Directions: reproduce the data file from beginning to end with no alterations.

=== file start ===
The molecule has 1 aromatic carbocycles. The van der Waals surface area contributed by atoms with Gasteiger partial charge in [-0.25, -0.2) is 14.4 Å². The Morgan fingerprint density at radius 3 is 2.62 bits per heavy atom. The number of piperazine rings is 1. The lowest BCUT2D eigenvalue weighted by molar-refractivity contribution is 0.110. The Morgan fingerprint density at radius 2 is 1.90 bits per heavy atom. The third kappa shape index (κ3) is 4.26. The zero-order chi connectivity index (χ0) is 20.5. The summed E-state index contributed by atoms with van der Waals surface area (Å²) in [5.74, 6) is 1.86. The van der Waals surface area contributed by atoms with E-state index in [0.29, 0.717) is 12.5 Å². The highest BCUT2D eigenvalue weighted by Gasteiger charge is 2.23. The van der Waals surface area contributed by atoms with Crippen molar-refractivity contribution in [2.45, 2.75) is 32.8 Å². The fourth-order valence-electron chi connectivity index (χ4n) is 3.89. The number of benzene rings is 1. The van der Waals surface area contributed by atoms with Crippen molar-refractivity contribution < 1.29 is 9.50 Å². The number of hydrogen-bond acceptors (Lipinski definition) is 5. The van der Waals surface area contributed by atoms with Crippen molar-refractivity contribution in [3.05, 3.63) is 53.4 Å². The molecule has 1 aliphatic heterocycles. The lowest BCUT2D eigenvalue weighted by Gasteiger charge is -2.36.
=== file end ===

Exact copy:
The molecule has 1 aromatic carbocycles. The van der Waals surface area contributed by atoms with Gasteiger partial charge in [-0.25, -0.2) is 14.4 Å². The Morgan fingerprint density at radius 3 is 2.62 bits per heavy atom. The number of piperazine rings is 1. The lowest BCUT2D eigenvalue weighted by molar-refractivity contribution is 0.110. The Morgan fingerprint density at radius 2 is 1.90 bits per heavy atom. The third kappa shape index (κ3) is 4.26. The zero-order chi connectivity index (χ0) is 20.5. The summed E-state index contributed by atoms with van der Waals surface area (Å²) in [5.74, 6) is 1.86. The van der Waals surface area contributed by atoms with E-state index in [0.29, 0.717) is 12.5 Å². The highest BCUT2D eigenvalue weighted by Gasteiger charge is 2.23. The van der Waals surface area contributed by atoms with Crippen molar-refractivity contribution in [2.45, 2.75) is 32.8 Å². The fourth-order valence-electron chi connectivity index (χ4n) is 3.89. The number of benzene rings is 1. The van der Waals surface area contributed by atoms with Crippen molar-refractivity contribution < 1.29 is 9.50 Å². The number of hydrogen-bond acceptors (Lipinski definition) is 5. The van der Waals surface area contributed by atoms with Crippen molar-refractivity contribution in [3.05, 3.63) is 53.4 Å². The molecule has 1 aliphatic heterocycles. The lowest BCUT2D eigenvalue weighted by Gasteiger charge is -2.36.